(MC, 4/13/02)

1943        Apr 16, Swiss chemist Albert Hoffman (1906-2008) felt the first rush of LSD when a tiny amount of the substance seeped onto his finger during a laboratory experiment.
    (AP, 4/30/08)

1943        Apr 17, SS lt. General Jurgen Stoop arrived in Warsaw.
    (MC, 4/17/02)

1943        Apr 18, Traveling in a bomber, Japanese Admiral Isoroku Yamamoto (b.1884), the mastermind of the attack on Pearl Harbor, was shot down by American P-38 fighters.

1943        Apr 19, Willy Graf, Kurt Huber and Alexander Schmorell, German resistance fighters, were beheaded.
    (MC, 4/19/02)
1943        Apr 19, Nazis entered the Warsaw ghetto, the eve of the Passover holiday. Three days later they set the ghetto ablaze, turning it into a fiery death trap. Jewish fighters kept up their struggle for nearly a month before they were brutally vanquished. Teenager Simcha Rotem (d.2018), aka Kazik, served as a liaison between the bunkers and took part in the fighting.
    (AP, 12/23/18)
1943        Apr 19, In Warsaw, Poland, some 750 young Jews under Mordechai Anielewicz began their 1st urban uprising against the Nazis. During World War II, tens of thousands of Jews living in the Warsaw Ghetto began a valiant but futile battle against Nazi forces. SS-Gen Jurgen Stroop led the destruction of the ghetto of Warsaw: "The Warsaw Ghetto is no more!" he wrote proudly to Heinrich Himmler and Adolf Hitler. Stroop was hanged on the site of the Warsaw ghetto after the war. Jacek Zlatka (Jack Eisner, 1925-2003) smuggled arms for the revolt. Eisner made a fortune in the import-export business after the war and in 1980 authored the autobiography "The Survivor."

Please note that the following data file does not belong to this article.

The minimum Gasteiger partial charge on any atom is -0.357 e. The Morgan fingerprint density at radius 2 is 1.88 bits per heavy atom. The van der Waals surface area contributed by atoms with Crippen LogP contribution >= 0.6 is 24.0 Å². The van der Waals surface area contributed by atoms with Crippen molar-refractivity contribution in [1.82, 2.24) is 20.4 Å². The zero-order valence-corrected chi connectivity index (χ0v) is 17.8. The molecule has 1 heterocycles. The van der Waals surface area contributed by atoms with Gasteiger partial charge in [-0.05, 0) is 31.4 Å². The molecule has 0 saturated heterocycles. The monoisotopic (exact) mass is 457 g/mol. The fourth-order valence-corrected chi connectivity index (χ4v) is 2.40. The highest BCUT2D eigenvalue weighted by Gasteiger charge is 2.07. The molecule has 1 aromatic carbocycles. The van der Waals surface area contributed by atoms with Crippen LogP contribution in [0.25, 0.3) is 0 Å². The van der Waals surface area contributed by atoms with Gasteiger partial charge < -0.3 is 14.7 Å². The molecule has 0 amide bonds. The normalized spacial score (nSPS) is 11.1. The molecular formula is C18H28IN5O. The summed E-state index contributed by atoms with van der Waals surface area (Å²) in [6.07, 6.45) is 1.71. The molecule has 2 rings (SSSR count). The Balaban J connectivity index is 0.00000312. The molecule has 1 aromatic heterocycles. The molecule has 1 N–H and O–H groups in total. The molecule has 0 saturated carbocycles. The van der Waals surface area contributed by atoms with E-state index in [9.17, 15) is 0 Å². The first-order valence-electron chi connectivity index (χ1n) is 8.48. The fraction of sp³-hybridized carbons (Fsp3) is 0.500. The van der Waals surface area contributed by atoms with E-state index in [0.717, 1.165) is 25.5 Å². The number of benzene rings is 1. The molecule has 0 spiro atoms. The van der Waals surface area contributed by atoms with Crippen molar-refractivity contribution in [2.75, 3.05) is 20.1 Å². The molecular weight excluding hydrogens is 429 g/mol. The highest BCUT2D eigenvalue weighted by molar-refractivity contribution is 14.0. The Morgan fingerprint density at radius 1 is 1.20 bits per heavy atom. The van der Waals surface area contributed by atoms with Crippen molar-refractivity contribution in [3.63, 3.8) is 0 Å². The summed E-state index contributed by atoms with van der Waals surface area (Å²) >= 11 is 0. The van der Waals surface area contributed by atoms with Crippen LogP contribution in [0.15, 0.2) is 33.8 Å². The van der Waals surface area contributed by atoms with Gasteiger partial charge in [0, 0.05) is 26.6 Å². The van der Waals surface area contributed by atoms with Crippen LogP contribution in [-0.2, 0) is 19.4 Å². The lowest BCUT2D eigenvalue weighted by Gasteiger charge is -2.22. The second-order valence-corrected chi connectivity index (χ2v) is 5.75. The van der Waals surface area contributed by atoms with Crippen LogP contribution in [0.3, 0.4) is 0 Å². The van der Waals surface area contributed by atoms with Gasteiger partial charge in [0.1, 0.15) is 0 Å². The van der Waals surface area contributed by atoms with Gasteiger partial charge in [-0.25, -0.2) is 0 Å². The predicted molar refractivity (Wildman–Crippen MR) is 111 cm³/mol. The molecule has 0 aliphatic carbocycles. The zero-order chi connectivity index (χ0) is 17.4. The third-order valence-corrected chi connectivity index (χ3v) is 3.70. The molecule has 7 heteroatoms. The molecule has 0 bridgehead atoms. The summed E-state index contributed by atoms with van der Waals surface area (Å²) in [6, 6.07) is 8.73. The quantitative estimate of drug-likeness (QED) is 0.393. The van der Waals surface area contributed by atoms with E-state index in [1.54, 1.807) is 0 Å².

(SFEC, 3/2/97, p.T11)(AP, 4/19/97)(HN, 4/19/97)(SSFC, 8/31/03, p.A29)
1943        Apr 19, Swiss chemist Albert Hoffman, following up on an experiment on April 16, deliberately ingested .25 milligrams of LSD and soon began to feel its effects. Hallucinations continued on his bicycle ride home and lasted for some 6 hours.
    (SFC, 5/9/96, p.A-1)(Econ, 5/10/08, p.98)

1943        Apr 19-1943 Apr 20, Lance Sgt. Haane Manahi (d.1987) of New Zealand performed gallant actions against overwhelming odds in the bloody battle for Takrouna, a fortified citadel in Tunisia, North Africa. In 2007 the Maori trooper was posthumously honored he 64 years after he was denied a top gallantry award despite a commendation signed by four commanding generals.
    (AP, 3/17/07)(www.nzetc.org/tm/scholarly/name-004807.html)

1943        Apr 21, President Roosevelt announced that several Doolittle pilots were executed by Japanese.
    (HN, 4/21/98)

1943        Apr 22, Louise Gluck, Pulitzer Prize-winning poet, was born.
    (HN, 4/22/01)
1943        Apr 22, There was German counter attack in North Tunisia.
    (MC, 4/22/02)
1943        Apr 22, RAF shot down 14 German transport planes over Mediterranean Sea.
    (MC, 4/22/02)

1943        Apr 23, Herve Villechaize, actor, (Fantasy Island), was born in France.
    (MC, 4/23/02)